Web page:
A Good Example Outweighs Good Advice
As Kem Wilson reminded us at The Center in Memphis, “A good example has twice the value of good advice. It is not what you say, it is not what you know, it is what you do—it is what you practice—that is the acid test.”
There is a reason why Models the Way is the first capacity in Team Trek’s leadership model. All the other capacities are either enhanced or diminished by a leader’s consistency or inconsistency of character. Team members’ trust in the leader’s integrity rises or falls based their character and the example they set.
The second capacity in the leadership model is Influences the Heart, which is focused on communicating you care and building high trust relationships. Team members trust in a leader’s intent rests on believing the leader cares about them and does things for the right reasons. However, this is not simply caring about what people can do for you. Influences the Heart means genuinely caring about the person and having their best interest in mind. Caring for others is part of character as well and has a direct impact on our influence.
So how do you work on your character and influence? Through experience we have learned that the challenge for most people is developing the right habits. Working on yourself requires discipline—a daily set of rhythms that serve as guardrails to keep you moving down the right path.
Start with the Right Model
The value of a model is it creates clarity. It serves as a yardstick by which to measure ourselves. A model like the Five Capacities of Exceptional Leaders sets the bar high. Without the right model, the temptation is to set the bar low by comparing ourselves to others who are not living out the values we say are important. The mindset of “at least I am not as bad as…” is no way to achieve excellence.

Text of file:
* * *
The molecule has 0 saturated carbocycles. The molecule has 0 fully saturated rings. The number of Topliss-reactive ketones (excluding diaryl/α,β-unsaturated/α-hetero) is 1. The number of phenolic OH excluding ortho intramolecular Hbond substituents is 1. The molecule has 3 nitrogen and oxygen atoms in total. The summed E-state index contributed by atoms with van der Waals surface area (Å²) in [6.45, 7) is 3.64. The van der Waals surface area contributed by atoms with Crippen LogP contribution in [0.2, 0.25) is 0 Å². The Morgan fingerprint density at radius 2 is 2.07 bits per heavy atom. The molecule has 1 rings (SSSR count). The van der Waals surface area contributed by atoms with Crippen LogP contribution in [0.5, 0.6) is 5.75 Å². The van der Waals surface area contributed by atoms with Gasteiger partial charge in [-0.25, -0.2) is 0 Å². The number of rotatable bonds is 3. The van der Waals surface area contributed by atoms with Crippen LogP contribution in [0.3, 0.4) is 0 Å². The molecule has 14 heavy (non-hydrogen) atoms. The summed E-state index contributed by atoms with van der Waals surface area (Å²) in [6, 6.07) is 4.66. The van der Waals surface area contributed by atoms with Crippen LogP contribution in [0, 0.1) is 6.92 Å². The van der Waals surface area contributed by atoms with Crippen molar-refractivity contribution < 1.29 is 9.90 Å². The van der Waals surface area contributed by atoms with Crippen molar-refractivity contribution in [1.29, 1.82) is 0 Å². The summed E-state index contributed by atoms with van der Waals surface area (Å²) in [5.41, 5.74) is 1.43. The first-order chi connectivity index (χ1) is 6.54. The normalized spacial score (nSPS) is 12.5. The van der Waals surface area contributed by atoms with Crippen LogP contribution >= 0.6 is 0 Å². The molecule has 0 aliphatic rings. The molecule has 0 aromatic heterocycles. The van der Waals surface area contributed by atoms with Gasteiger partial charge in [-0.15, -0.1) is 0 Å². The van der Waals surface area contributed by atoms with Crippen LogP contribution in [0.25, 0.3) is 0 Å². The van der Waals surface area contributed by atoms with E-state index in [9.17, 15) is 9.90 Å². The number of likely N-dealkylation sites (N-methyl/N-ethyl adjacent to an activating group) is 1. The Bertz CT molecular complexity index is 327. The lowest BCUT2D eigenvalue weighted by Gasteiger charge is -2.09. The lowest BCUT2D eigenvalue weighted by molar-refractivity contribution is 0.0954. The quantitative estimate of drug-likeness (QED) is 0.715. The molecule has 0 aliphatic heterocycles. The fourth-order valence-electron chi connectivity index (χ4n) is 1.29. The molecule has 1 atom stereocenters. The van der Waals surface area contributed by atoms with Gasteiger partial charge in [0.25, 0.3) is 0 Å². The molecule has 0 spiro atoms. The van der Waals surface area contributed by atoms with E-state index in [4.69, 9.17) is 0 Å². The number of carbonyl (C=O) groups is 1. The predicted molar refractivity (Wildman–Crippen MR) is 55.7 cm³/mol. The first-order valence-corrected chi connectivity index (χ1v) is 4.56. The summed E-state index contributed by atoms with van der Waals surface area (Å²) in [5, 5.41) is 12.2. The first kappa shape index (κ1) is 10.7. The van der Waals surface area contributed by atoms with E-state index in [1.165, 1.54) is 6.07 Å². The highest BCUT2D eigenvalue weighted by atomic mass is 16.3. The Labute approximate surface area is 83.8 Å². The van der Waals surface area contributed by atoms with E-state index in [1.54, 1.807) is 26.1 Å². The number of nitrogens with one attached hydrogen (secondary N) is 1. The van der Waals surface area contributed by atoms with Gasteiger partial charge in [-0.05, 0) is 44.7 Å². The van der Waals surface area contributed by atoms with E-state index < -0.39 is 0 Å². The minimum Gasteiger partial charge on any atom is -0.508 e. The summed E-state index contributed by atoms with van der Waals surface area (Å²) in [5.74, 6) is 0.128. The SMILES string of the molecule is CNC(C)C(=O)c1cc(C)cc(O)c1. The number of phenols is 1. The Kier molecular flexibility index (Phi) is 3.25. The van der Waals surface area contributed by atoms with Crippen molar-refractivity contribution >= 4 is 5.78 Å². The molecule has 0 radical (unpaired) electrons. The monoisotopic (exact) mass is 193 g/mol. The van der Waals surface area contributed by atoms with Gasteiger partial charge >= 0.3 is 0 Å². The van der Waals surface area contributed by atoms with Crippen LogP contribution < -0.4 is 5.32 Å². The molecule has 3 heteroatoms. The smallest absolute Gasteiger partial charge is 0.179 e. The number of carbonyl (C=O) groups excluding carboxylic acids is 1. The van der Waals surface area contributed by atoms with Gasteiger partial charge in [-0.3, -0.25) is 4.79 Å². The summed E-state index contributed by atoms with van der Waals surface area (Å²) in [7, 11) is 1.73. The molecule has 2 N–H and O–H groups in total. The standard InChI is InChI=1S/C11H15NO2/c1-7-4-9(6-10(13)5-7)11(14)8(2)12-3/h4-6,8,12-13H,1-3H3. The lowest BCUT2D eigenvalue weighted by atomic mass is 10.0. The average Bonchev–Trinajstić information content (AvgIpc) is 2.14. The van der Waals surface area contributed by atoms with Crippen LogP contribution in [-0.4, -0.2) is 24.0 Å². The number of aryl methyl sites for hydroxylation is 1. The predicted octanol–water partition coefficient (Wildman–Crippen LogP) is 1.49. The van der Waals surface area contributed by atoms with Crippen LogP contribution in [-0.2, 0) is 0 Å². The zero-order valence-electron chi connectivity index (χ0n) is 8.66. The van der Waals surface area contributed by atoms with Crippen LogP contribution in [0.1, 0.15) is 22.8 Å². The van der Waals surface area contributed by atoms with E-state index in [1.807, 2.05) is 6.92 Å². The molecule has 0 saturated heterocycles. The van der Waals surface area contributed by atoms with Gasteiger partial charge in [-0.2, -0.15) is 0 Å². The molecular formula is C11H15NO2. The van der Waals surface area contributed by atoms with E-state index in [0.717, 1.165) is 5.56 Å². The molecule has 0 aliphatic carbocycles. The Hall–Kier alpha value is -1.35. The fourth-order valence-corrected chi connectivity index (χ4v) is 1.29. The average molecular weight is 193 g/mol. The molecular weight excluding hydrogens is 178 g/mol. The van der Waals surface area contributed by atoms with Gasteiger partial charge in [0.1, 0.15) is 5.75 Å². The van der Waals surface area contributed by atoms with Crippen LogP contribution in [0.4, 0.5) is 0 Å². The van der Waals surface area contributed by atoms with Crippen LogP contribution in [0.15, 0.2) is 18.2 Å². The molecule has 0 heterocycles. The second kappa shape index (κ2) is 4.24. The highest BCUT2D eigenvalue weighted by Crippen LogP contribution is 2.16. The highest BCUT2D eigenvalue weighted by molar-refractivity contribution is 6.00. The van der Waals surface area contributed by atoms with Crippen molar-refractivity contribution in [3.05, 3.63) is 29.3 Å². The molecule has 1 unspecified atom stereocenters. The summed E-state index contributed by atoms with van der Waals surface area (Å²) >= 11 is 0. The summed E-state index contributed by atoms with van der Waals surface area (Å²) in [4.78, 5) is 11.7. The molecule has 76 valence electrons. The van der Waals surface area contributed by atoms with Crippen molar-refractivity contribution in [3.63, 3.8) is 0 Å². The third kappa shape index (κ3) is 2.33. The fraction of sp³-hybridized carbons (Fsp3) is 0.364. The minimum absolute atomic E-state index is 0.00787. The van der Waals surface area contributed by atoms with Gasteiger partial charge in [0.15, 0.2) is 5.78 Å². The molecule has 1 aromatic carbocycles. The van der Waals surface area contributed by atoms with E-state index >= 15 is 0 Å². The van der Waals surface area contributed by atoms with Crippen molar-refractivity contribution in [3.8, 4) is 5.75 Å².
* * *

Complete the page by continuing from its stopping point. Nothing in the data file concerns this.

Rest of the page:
Seek Feedback from Others
Practice humility and have a growth mindset. Growth is enabled by awareness. You cannot work on something you cannot see. Surround yourself with people you trust, who model the way themselves, and who will speak truth into your life.
According to research by social psychologist Dr. David McClelland of Harvard, the people you habitually associate with determine as much as 95 percent of your success or failure in life.
Take Time for Daily for Self-Reflection
As human beings, none of us is perfect—we are all a work in progress. Practicing humility means recognizing my progress will always be two steps forward, one step back. Having time set aside daily creates space for me to reassess and adjust along the way. It serves as a stopping point to gain clarity about my purpose and what is most important.
Focus on Incremental Growth
Finally, focus on progress, not perfection. Perfection is a form of prison thinking—it is a trap that ultimately keeps us stuck. A growth mindset frees me to focus on incremental growth. It frees me to be honest with myself. It also keeps me focused on learning through failure and using my failures to gain forward momentum. It is the same power of compound interest. Remember, a single penny doubled every day for 30 days will accumulate to $5,368,709.12. Small, positive habits built upon other positive habits have the same compound effect.
Work on your character daily, build these disciplines into habit, and watch your leadership influence skyrocket.